Acts of kindness
It’s easy to be gracious and giving to people you know and love, much harder to do for complete strangers, which is icing on the cake if you happen to be on the receiving end of somebody’s act of kindness.
As I glanced at my Garmin watch today, thankful for its data keeping abilities, I was reminded of one strangers remarkable kindness to me a few months ago, and at the same time thankful to her all over again.
My handy Garmin watch is a great running tool, since it shows your pace over ground at any given time, and its “autolap” feature can be programmed to tell you your time per mile. Wearing my Garmin has made driving my running routes to determine mileage redundant, since it tracks my distance automatically. It is an indispensable gadget for runners.
Before leaving for Boston to run the marathon – my personal equivalent to making the Olympic team – I checked to make sure my Garmin and its recharger was packed roughly a hundred times before leaving for the airport; it ranked in importance right after my runners and credit card.
Safely ensconced in my hotel room, I unpacked my baby, unscathed from the trip. Yet something about the Boston air didn’t agree with my watch, or some deity was playing a cruel joke on me; the day before the race I could not revive its year and half old self for the life of me. It looked at me blankly, no numbers on its gray facade.
Naturally, I panicked, and did what anyone would do in the face of such tragedy: I googled it. Some soul recommended trying a hard reset, which didn’t work, and neither did banging it against the table. I asked passersby sporting the blue and yellow Boston Marathon jackets, but no one had experienced such a failure. I was hooped.
I had spent the afternoon previous to this catastrophe at the bonanza of all running expo’s in the Hynes Convention Center on Boyleston Street. It was so big I actually couldn’t find my way out of its maze. No joke; I got a little panicky. The thought of returning to the chaos didn’t thrill me, but I envisioned the large Garmin booth with its cash registers going “ka-ching!” and knew that if anyone could help me, it was them. I had no choice but to return to the mayhem.
I got the attention of the person obviously in charge of the operation, Kiata Sleet. She took one look at my panic stricken face and told me to leave it with her, she would jump start its heart, give her fifteen minutes. Relieved at her message but not wanting to revisit yesterdays debacle, I shuffled out of sight and waited.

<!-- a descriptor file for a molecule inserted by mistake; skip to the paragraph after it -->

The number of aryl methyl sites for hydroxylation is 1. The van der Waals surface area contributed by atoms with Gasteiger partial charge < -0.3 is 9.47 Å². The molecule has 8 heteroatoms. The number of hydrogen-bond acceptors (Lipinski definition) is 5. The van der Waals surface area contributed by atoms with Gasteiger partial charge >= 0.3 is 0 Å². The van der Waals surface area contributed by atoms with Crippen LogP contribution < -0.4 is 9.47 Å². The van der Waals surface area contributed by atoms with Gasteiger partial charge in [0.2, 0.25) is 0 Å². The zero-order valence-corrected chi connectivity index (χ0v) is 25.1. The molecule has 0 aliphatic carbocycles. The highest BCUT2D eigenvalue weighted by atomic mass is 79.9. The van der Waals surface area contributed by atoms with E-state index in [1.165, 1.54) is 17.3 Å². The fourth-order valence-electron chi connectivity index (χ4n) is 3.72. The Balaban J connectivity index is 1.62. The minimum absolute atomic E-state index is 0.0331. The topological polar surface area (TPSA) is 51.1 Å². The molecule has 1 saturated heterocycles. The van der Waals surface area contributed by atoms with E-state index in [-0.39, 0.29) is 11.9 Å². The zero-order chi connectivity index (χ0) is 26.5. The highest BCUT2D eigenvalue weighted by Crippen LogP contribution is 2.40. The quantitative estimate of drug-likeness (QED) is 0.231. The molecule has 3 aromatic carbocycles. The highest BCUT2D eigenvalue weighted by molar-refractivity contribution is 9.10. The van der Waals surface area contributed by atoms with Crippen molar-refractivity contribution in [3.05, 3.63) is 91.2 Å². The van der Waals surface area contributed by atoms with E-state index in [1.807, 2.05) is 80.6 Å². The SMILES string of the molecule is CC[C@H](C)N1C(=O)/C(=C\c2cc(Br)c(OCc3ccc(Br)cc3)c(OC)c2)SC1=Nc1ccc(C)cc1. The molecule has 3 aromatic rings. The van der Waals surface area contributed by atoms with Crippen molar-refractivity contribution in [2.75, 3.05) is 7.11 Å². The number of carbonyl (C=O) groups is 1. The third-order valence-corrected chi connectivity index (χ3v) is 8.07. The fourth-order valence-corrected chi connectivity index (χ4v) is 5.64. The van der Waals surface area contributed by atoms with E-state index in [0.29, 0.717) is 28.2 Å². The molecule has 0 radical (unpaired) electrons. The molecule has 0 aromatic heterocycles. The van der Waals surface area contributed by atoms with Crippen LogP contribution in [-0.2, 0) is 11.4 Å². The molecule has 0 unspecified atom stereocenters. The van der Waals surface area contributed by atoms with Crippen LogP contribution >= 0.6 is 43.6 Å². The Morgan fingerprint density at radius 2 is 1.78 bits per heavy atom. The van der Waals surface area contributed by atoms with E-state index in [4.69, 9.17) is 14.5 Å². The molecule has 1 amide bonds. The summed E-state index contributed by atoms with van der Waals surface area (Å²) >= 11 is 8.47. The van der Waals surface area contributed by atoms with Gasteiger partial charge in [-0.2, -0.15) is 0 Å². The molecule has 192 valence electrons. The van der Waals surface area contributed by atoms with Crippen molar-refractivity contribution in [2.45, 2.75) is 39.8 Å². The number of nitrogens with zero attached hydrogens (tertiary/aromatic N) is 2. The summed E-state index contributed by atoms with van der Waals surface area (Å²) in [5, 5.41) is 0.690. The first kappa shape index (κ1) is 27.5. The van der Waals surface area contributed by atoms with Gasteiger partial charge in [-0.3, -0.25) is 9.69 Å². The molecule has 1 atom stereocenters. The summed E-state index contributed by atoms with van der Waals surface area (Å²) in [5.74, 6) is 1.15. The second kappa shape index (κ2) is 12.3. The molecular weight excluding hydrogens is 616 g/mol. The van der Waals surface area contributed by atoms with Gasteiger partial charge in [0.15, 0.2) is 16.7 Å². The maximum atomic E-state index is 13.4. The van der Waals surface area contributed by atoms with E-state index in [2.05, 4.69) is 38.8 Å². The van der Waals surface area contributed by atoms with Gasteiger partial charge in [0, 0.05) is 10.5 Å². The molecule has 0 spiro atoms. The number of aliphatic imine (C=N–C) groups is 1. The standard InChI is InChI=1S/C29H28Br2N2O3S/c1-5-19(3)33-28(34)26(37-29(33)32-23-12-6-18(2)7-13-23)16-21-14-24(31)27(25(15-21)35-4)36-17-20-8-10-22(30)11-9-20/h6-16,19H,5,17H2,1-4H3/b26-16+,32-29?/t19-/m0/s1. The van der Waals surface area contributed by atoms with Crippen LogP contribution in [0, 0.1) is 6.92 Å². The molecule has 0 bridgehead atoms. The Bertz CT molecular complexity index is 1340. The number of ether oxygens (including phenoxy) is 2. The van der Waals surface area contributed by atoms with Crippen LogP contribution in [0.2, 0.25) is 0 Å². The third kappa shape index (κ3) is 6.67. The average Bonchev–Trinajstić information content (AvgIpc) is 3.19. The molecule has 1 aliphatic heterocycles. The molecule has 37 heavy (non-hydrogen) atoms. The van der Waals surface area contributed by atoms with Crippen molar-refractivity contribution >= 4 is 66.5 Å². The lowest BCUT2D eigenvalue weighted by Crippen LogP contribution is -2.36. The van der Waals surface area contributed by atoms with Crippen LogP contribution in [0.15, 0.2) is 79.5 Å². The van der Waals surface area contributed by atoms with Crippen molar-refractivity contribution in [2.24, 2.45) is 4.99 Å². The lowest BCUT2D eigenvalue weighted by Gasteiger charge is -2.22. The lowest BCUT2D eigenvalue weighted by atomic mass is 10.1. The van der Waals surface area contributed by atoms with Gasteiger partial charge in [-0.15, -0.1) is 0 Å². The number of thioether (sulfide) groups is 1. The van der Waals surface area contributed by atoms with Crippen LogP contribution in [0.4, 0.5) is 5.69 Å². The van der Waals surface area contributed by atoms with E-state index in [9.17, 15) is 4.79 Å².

I returned promptly fifteen minutes later, but there were still no signs of life. We repeated this pattern a few times, despite the fifty other people wanting her attention, bless her heart, and finally she told me to come back at the end of the day. That meant if it still didn’t work, I was seriously in trouble, because by then it would be too late to make a panicked purchase of another chronograph device, and most likely the cheapest one I could find. She assured me not to worry, but I was beyond worried.
This happens: devices die. electronics fail, life goes on. But really? The day before the Boston Marathon? Like the snowstorm that dumped three feet of snow the day of my sixth birthday party, this seemed particularly unjustifiable.
When I returned hours later, Kiata was looking surprisingly spry given the still large group of people milling in front of her booth. She saw me, and I knew immediately the news was not good. My watch couldn’t be revived, but she would bring it back to Garmin headquarters with her and fix it there. “Great, but what about tomorrow?” I wailed. She looked behind the counter, but there were no demo watches left, her resources depleted by the hundreds of customers before me.
She looked at my sorrowful eyes – not quite crying over this spilled milk, but red around the edges – and took off her own watch from her wrist and handed it to me. “Take this,” she said, “it’s the exact same model.” She scribbled her address on a piece of paper and told me to mail it back to her after the race, wishing me luck.
Now that is customer service, not to mention a leap of faith in humanity.